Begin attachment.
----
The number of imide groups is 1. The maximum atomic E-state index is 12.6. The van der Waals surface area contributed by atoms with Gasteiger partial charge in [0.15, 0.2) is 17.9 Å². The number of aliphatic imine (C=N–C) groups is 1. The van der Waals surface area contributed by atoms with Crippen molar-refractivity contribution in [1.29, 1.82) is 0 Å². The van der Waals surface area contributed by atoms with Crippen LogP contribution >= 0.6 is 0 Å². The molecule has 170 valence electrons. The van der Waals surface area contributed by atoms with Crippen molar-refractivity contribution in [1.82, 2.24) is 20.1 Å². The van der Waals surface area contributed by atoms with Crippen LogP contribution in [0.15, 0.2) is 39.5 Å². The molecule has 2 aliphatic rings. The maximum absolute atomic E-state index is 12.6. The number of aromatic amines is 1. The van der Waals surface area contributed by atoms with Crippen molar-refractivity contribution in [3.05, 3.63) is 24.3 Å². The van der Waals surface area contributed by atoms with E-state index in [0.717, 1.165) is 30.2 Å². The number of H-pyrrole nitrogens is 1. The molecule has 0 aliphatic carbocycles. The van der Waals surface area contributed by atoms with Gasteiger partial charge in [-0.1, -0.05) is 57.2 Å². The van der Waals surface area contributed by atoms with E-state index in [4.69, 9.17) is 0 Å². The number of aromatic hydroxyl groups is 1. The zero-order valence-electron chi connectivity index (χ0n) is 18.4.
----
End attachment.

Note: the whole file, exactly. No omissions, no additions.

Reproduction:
The number of imide groups is 1. The maximum atomic E-state index is 12.6. The van der Waals surface area contributed by atoms with Gasteiger partial charge in [0.15, 0.2) is 17.9 Å². The number of aliphatic imine (C=N–C) groups is 1. The van der Waals surface area contributed by atoms with Crippen molar-refractivity contribution in [1.29, 1.82) is 0 Å². The van der Waals surface area contributed by atoms with Crippen LogP contribution >= 0.6 is 0 Å². The molecule has 170 valence electrons. The van der Waals surface area contributed by atoms with Crippen molar-refractivity contribution in [1.82, 2.24) is 20.1 Å². The van der Waals surface area contributed by atoms with Crippen LogP contribution in [0.15, 0.2) is 39.5 Å². The molecule has 2 aliphatic rings. The maximum absolute atomic E-state index is 12.6. The number of aromatic amines is 1. The van der Waals surface area contributed by atoms with Crippen molar-refractivity contribution in [3.05, 3.63) is 24.3 Å². The van der Waals surface area contributed by atoms with E-state index in [0.717, 1.165) is 30.2 Å². The number of H-pyrrole nitrogens is 1. The molecule has 0 aliphatic carbocycles. The van der Waals surface area contributed by atoms with Gasteiger partial charge in [-0.1, -0.05) is 57.2 Å². The van der Waals surface area contributed by atoms with E-state index in [4.69, 9.17) is 0 Å². The number of aromatic hydroxyl groups is 1. The zero-order valence-electron chi connectivity index (χ0n) is 18.4.